Is Content Strategy Replacing Technical Writers?
Last week, I attended LavaCon. A content strategy conference with presentations and people from a diverse mix of content strategy and its parent disciplines: technical writing, marketing writing, and UX. It’s an interesting time for the emerging discipline of content strategy and LavaCon reflected the apex of this culmination well.
At Lavacon, many technical writers I talked to thought that “content strategy” was a new word for technical writing. The content strategists from marketing and UX seemed bewildered why many sessions focused on technical writing.
I was caught in the middle, explaining to each why the other was there.
I’ve been in the content strategy field long enough to say, “before there was UX, technical writers were UX,” then, more recently, “before there were UX Content Strategists, technical writers were the UX Content Strategists.” I’ve been advocating for the user since before it was a conversation. And, I’m very glad it’s a conversation now.
My career has been a mix of small companies, large companies, and many in-between. Much of my career I worked at a startup, only to be acquired shortly thereafter by a larger company, into which I had to integrate words, tools, and processes.
I have started or integrated at least 6 technical writing departments, carefully considering the appropriate and most cutting-edge documentation presentation strategy for the product needs. I’ve contributed to countless GUIs (often without being asked for my opinion), error messages, and other aspects of the user experience because, simply put, I care about the user and their experience. Before UX was a thing, I was one of the few people that represented the end-user and saw what they’d see. Over time, the presentation of product documentation for enterprise software has come closer to the presentation of consumer-facing information, in both documentation and products.
Long gone are the days of books and PDF manuals. They were replaced by HTML help. Then help on websites, becoming a series of smaller articles, based on user tasks that were easier to find and digest quickly (look for a future article on this evolution soon). Then, consumer products started becoming so intuitive (thanks, UX!) that “help” was no longer needed. Consumers now expect to never need help to use software. Ever. Think of your favorite gaming or texting app — are you going to look up how to use it? No.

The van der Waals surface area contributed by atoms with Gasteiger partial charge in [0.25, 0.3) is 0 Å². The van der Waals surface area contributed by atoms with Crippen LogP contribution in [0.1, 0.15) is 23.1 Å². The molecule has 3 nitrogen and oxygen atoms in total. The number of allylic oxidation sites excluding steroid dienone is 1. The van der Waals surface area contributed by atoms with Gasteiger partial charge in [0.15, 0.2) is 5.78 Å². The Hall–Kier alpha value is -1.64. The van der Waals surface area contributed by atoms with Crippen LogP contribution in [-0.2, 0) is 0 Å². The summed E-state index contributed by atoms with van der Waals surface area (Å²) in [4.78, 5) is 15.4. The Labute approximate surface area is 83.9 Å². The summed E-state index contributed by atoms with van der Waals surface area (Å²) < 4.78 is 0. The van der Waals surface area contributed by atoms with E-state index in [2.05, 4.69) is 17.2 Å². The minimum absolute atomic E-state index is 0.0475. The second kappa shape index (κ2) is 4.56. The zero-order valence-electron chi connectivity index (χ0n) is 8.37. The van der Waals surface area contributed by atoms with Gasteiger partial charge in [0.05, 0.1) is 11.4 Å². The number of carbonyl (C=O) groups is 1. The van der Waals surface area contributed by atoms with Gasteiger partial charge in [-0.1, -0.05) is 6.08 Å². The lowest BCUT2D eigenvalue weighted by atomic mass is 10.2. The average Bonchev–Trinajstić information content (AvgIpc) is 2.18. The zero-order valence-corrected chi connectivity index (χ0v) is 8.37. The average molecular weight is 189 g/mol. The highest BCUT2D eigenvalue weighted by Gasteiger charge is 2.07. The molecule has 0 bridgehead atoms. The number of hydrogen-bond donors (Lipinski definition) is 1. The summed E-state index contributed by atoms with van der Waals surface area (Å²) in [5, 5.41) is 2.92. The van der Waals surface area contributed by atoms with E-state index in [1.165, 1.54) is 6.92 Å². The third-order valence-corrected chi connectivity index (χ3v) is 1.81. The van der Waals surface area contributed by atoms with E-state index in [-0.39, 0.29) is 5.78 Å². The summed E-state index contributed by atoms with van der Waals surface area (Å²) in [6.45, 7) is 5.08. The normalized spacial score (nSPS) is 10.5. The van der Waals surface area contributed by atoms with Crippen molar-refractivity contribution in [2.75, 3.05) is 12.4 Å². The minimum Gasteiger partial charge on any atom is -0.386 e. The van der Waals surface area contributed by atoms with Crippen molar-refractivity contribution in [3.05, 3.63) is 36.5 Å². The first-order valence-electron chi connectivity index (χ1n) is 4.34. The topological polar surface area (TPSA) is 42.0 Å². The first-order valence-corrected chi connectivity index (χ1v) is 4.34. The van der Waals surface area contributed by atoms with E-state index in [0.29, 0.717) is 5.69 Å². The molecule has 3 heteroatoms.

Lest you think this is for consumer software only, the same consumers also use enterprise software. Which means users have a lower tolerance than ever for bad user experiences in enterprise software. No one will be saved in the technical writing takeover by UX. Or will they?
After the 3rd startup I worked for was acquired, I transitioned into a product role at Adobe, working on a tool that created guided tours and in-app help. That’s where I learned about UX content strategy.
When a UX content strategist talked at a meeting, clarifying that UX content strategy is, “designing with words,” it was like a lightbulb went off. I’d been doing this for years!
For years I’d been contributing to the user experience, trying to make things easier for them, not just with documentation, but inside the product, too. And there was now a job just doing that?! I was thrilled.
Many technical writers don’t know that they’ve been doing this for years. Many are very technical and don’t do this at all. It was a thrill to share with them the way the field is changing and morphing into the new content strategy frontier.
Technical writing is still relevant, but becoming more niche. I believe there will always be a place for technical writing for APIs and complex machines (like planes). But, the rest of technical writing will be rendered obsolete by intuitive user experiences, tours, and in-app help that meets users exactly where they are at. These experiences and words must be unified inside a product, outside the product, and reconciled with marketing and other areas to make sure the user’s experience is seamless.
Many technical writers have been fighting uphill battles for years trying to advocate for users and get consistency in words across products and departments. The world finally sees the value. But now it’s called Content Strategy.